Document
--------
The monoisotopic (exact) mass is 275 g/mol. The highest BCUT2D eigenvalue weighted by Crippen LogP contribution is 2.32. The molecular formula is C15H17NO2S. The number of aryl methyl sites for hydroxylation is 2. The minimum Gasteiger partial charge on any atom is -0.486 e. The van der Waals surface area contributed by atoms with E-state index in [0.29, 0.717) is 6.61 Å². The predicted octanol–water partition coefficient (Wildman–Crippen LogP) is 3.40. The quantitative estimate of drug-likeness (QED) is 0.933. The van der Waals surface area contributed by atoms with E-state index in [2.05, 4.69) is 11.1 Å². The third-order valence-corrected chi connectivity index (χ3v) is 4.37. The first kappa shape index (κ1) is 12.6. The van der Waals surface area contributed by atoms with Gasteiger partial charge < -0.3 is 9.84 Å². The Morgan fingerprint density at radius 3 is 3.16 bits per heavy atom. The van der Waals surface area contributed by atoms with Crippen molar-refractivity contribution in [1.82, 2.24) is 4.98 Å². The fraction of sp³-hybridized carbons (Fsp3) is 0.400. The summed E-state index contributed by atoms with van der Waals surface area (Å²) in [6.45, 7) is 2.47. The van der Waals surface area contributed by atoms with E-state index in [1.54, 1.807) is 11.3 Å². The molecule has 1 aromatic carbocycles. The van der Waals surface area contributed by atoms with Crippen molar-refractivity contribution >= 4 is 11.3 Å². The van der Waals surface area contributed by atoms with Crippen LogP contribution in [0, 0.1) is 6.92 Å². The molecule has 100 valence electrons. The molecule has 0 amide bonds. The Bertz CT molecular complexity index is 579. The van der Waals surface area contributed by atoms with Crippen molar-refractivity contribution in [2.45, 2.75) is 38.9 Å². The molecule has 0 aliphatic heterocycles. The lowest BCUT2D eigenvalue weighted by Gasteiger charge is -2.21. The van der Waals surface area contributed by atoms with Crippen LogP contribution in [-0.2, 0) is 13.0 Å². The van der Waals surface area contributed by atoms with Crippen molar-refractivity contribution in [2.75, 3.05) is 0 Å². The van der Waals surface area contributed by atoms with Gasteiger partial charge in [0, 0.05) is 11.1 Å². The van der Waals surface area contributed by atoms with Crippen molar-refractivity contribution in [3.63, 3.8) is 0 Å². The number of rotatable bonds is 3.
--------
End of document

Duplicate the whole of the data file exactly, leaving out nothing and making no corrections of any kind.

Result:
The monoisotopic (exact) mass is 275 g/mol. The highest BCUT2D eigenvalue weighted by Crippen LogP contribution is 2.32. The molecular formula is C15H17NO2S. The number of aryl methyl sites for hydroxylation is 2. The minimum Gasteiger partial charge on any atom is -0.486 e. The van der Waals surface area contributed by atoms with E-state index in [0.29, 0.717) is 6.61 Å². The predicted octanol–water partition coefficient (Wildman–Crippen LogP) is 3.40. The quantitative estimate of drug-likeness (QED) is 0.933. The van der Waals surface area contributed by atoms with E-state index in [2.05, 4.69) is 11.1 Å². The third-order valence-corrected chi connectivity index (χ3v) is 4.37. The first kappa shape index (κ1) is 12.6. The van der Waals surface area contributed by atoms with Gasteiger partial charge < -0.3 is 9.84 Å². The Morgan fingerprint density at radius 3 is 3.16 bits per heavy atom. The van der Waals surface area contributed by atoms with Crippen molar-refractivity contribution in [1.82, 2.24) is 4.98 Å². The fraction of sp³-hybridized carbons (Fsp3) is 0.400. The summed E-state index contributed by atoms with van der Waals surface area (Å²) in [6.45, 7) is 2.47. The van der Waals surface area contributed by atoms with E-state index in [1.54, 1.807) is 11.3 Å². The molecule has 1 aromatic carbocycles. The van der Waals surface area contributed by atoms with Crippen molar-refractivity contribution >= 4 is 11.3 Å². The van der Waals surface area contributed by atoms with Crippen LogP contribution in [0, 0.1) is 6.92 Å². The molecule has 100 valence electrons. The molecule has 0 amide bonds. The Bertz CT molecular complexity index is 579. The van der Waals surface area contributed by atoms with Crippen molar-refractivity contribution in [2.45, 2.75) is 38.9 Å². The molecule has 0 aliphatic heterocycles. The lowest BCUT2D eigenvalue weighted by Gasteiger charge is -2.21. The van der Waals surface area contributed by atoms with Crippen LogP contribution in [-0.2, 0) is 13.0 Å². The van der Waals surface area contributed by atoms with Crippen molar-refractivity contribution in [2.75, 3.05) is 0 Å². The van der Waals surface area contributed by atoms with Gasteiger partial charge in [0, 0.05) is 11.1 Å². The van der Waals surface area contributed by atoms with Crippen molar-refractivity contribution in [3.63, 3.8) is 0 Å². The number of rotatable bonds is 3.